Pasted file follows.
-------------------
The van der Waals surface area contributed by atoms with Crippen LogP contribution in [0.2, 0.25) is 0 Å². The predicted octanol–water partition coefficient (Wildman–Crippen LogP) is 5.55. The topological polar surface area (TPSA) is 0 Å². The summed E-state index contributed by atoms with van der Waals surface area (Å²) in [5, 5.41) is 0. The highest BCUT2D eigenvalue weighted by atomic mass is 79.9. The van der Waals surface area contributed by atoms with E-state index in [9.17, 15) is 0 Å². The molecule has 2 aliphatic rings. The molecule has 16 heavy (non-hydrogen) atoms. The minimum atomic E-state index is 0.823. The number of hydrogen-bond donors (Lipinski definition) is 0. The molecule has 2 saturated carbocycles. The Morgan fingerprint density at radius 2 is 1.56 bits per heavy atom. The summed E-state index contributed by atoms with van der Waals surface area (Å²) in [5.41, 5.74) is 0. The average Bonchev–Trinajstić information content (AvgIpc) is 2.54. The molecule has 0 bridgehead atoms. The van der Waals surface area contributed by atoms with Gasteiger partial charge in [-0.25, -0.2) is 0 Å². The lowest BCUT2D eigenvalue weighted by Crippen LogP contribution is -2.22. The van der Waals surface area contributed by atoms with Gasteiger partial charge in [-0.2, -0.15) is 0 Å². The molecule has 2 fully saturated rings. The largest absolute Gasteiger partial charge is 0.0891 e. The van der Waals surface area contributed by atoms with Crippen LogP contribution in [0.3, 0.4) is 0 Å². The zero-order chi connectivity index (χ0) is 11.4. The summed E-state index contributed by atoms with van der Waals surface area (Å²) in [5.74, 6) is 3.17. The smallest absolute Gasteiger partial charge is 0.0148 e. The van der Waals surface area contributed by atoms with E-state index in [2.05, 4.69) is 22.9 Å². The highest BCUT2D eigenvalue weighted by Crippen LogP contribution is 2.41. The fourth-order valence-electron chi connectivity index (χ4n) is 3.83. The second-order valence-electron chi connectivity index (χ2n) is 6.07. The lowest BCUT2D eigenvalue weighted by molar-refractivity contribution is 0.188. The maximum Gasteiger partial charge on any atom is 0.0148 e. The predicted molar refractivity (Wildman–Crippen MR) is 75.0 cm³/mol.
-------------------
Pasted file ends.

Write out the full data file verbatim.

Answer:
The van der Waals surface area contributed by atoms with Crippen LogP contribution in [0.2, 0.25) is 0 Å². The predicted octanol–water partition coefficient (Wildman–Crippen LogP) is 5.55. The topological polar surface area (TPSA) is 0 Å². The summed E-state index contributed by atoms with van der Waals surface area (Å²) in [5, 5.41) is 0. The highest BCUT2D eigenvalue weighted by atomic mass is 79.9. The van der Waals surface area contributed by atoms with E-state index in [9.17, 15) is 0 Å². The molecule has 2 aliphatic rings. The molecule has 16 heavy (non-hydrogen) atoms. The minimum atomic E-state index is 0.823. The number of hydrogen-bond donors (Lipinski definition) is 0. The molecule has 2 saturated carbocycles. The Morgan fingerprint density at radius 2 is 1.56 bits per heavy atom. The summed E-state index contributed by atoms with van der Waals surface area (Å²) in [5.41, 5.74) is 0. The average Bonchev–Trinajstić information content (AvgIpc) is 2.54. The molecule has 0 bridgehead atoms. The van der Waals surface area contributed by atoms with Gasteiger partial charge in [-0.25, -0.2) is 0 Å². The lowest BCUT2D eigenvalue weighted by Crippen LogP contribution is -2.22. The van der Waals surface area contributed by atoms with Gasteiger partial charge in [-0.2, -0.15) is 0 Å². The molecule has 2 fully saturated rings. The largest absolute Gasteiger partial charge is 0.0891 e. The van der Waals surface area contributed by atoms with Crippen LogP contribution in [0.3, 0.4) is 0 Å². The zero-order chi connectivity index (χ0) is 11.4. The summed E-state index contributed by atoms with van der Waals surface area (Å²) in [5.74, 6) is 3.17. The smallest absolute Gasteiger partial charge is 0.0148 e. The van der Waals surface area contributed by atoms with E-state index in [2.05, 4.69) is 22.9 Å². The highest BCUT2D eigenvalue weighted by Crippen LogP contribution is 2.41. The fourth-order valence-electron chi connectivity index (χ4n) is 3.83. The second-order valence-electron chi connectivity index (χ2n) is 6.07. The lowest BCUT2D eigenvalue weighted by molar-refractivity contribution is 0.188. The maximum Gasteiger partial charge on any atom is 0.0148 e. The predicted molar refractivity (Wildman–Crippen MR) is 75.0 cm³/mol.